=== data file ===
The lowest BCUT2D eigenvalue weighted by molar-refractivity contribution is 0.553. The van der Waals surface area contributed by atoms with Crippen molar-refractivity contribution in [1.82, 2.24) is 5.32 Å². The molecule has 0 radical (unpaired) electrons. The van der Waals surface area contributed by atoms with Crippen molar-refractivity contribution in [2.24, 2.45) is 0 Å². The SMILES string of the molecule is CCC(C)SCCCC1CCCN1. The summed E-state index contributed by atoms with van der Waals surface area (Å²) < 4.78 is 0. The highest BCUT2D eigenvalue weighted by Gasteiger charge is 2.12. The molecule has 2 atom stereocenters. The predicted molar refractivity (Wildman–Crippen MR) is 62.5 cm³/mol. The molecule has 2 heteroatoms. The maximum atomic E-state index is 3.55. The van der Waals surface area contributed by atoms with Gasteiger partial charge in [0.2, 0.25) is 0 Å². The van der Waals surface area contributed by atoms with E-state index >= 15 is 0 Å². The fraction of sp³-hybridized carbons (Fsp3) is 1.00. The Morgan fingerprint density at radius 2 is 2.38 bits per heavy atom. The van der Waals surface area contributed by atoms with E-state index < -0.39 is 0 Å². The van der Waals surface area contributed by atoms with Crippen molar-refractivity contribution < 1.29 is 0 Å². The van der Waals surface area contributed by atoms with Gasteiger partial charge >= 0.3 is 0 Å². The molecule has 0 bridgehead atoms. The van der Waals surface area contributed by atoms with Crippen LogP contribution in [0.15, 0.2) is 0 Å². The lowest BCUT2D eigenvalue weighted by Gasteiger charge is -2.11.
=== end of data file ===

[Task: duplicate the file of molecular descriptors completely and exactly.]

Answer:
The lowest BCUT2D eigenvalue weighted by molar-refractivity contribution is 0.553. The van der Waals surface area contributed by atoms with Crippen molar-refractivity contribution in [1.82, 2.24) is 5.32 Å². The molecule has 0 radical (unpaired) electrons. The van der Waals surface area contributed by atoms with Crippen molar-refractivity contribution in [2.24, 2.45) is 0 Å². The SMILES string of the molecule is CCC(C)SCCCC1CCCN1. The summed E-state index contributed by atoms with van der Waals surface area (Å²) < 4.78 is 0. The highest BCUT2D eigenvalue weighted by Gasteiger charge is 2.12. The molecule has 2 atom stereocenters. The predicted molar refractivity (Wildman–Crippen MR) is 62.5 cm³/mol. The molecule has 2 heteroatoms. The maximum atomic E-state index is 3.55. The van der Waals surface area contributed by atoms with Gasteiger partial charge in [0.2, 0.25) is 0 Å². The van der Waals surface area contributed by atoms with E-state index >= 15 is 0 Å². The fraction of sp³-hybridized carbons (Fsp3) is 1.00. The Morgan fingerprint density at radius 2 is 2.38 bits per heavy atom. The van der Waals surface area contributed by atoms with E-state index < -0.39 is 0 Å². The van der Waals surface area contributed by atoms with Crippen molar-refractivity contribution < 1.29 is 0 Å². The van der Waals surface area contributed by atoms with Gasteiger partial charge >= 0.3 is 0 Å². The molecule has 0 bridgehead atoms. The van der Waals surface area contributed by atoms with Crippen LogP contribution in [0.15, 0.2) is 0 Å². The lowest BCUT2D eigenvalue weighted by Gasteiger charge is -2.11.